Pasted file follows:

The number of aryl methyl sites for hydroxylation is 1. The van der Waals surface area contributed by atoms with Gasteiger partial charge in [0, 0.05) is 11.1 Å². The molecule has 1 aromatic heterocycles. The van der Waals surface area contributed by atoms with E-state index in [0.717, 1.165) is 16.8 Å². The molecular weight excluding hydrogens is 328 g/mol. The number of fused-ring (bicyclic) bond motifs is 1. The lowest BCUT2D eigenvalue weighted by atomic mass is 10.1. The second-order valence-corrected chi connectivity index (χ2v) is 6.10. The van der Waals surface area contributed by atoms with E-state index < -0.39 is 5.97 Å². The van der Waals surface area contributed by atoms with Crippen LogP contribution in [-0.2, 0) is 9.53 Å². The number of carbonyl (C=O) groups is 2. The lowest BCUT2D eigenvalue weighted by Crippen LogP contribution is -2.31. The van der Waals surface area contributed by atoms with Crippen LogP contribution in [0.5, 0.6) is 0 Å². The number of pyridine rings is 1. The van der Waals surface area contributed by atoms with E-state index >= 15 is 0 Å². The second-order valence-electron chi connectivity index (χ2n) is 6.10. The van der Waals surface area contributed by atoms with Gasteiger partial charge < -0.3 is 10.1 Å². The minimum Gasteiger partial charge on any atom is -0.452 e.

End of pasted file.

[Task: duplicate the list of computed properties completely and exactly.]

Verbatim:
The number of aryl methyl sites for hydroxylation is 1. The van der Waals surface area contributed by atoms with Gasteiger partial charge in [0, 0.05) is 11.1 Å². The molecule has 1 aromatic heterocycles. The van der Waals surface area contributed by atoms with E-state index in [0.717, 1.165) is 16.8 Å². The molecular weight excluding hydrogens is 328 g/mol. The number of fused-ring (bicyclic) bond motifs is 1. The lowest BCUT2D eigenvalue weighted by atomic mass is 10.1. The second-order valence-corrected chi connectivity index (χ2v) is 6.10. The van der Waals surface area contributed by atoms with E-state index < -0.39 is 5.97 Å². The van der Waals surface area contributed by atoms with Crippen LogP contribution in [-0.2, 0) is 9.53 Å². The number of carbonyl (C=O) groups is 2. The lowest BCUT2D eigenvalue weighted by Crippen LogP contribution is -2.31. The van der Waals surface area contributed by atoms with Crippen LogP contribution in [0.5, 0.6) is 0 Å². The number of pyridine rings is 1. The van der Waals surface area contributed by atoms with E-state index >= 15 is 0 Å². The second-order valence-electron chi connectivity index (χ2n) is 6.10. The van der Waals surface area contributed by atoms with Gasteiger partial charge < -0.3 is 10.1 Å². The minimum Gasteiger partial charge on any atom is -0.452 e.